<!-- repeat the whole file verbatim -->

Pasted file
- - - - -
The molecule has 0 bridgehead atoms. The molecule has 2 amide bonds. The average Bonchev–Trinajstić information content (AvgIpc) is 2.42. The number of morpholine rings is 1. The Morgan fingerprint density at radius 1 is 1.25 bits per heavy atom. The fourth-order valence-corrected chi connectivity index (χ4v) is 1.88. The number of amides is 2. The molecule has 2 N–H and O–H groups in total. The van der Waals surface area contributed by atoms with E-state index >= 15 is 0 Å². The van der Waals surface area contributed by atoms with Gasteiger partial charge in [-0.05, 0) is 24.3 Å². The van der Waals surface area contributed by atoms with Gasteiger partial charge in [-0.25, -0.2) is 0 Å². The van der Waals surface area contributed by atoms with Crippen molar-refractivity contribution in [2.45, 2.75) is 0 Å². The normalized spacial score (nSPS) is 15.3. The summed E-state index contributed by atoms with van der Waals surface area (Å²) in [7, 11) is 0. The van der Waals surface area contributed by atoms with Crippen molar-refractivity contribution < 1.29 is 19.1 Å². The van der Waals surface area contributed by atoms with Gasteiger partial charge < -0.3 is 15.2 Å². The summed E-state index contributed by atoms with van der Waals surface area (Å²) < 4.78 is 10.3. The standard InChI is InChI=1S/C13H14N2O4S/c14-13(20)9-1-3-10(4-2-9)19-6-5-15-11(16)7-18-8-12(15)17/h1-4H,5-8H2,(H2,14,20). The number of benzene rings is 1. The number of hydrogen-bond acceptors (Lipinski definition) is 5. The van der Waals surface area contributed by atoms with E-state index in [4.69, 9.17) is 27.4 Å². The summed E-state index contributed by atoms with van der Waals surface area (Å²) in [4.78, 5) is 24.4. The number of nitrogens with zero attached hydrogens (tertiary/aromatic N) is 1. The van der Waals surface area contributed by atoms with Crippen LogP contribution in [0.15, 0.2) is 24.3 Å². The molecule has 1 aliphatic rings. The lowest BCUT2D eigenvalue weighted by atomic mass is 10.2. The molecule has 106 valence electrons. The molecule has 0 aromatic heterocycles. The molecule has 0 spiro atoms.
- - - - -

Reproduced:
The molecule has 0 bridgehead atoms. The molecule has 2 amide bonds. The average Bonchev–Trinajstić information content (AvgIpc) is 2.42. The number of morpholine rings is 1. The Morgan fingerprint density at radius 1 is 1.25 bits per heavy atom. The fourth-order valence-corrected chi connectivity index (χ4v) is 1.88. The number of amides is 2. The molecule has 2 N–H and O–H groups in total. The van der Waals surface area contributed by atoms with E-state index >= 15 is 0 Å². The van der Waals surface area contributed by atoms with Gasteiger partial charge in [-0.05, 0) is 24.3 Å². The van der Waals surface area contributed by atoms with Gasteiger partial charge in [-0.25, -0.2) is 0 Å². The van der Waals surface area contributed by atoms with Crippen molar-refractivity contribution in [2.45, 2.75) is 0 Å². The normalized spacial score (nSPS) is 15.3. The summed E-state index contributed by atoms with van der Waals surface area (Å²) in [7, 11) is 0. The van der Waals surface area contributed by atoms with Crippen molar-refractivity contribution < 1.29 is 19.1 Å². The van der Waals surface area contributed by atoms with Gasteiger partial charge < -0.3 is 15.2 Å². The summed E-state index contributed by atoms with van der Waals surface area (Å²) < 4.78 is 10.3. The standard InChI is InChI=1S/C13H14N2O4S/c14-13(20)9-1-3-10(4-2-9)19-6-5-15-11(16)7-18-8-12(15)17/h1-4H,5-8H2,(H2,14,20). The number of benzene rings is 1. The number of hydrogen-bond acceptors (Lipinski definition) is 5. The van der Waals surface area contributed by atoms with E-state index in [4.69, 9.17) is 27.4 Å². The summed E-state index contributed by atoms with van der Waals surface area (Å²) in [4.78, 5) is 24.4. The number of nitrogens with zero attached hydrogens (tertiary/aromatic N) is 1. The van der Waals surface area contributed by atoms with Crippen LogP contribution in [0.15, 0.2) is 24.3 Å². The molecule has 1 aliphatic rings. The lowest BCUT2D eigenvalue weighted by atomic mass is 10.2. The molecule has 106 valence electrons. The molecule has 0 aromatic heterocycles. The molecule has 0 spiro atoms.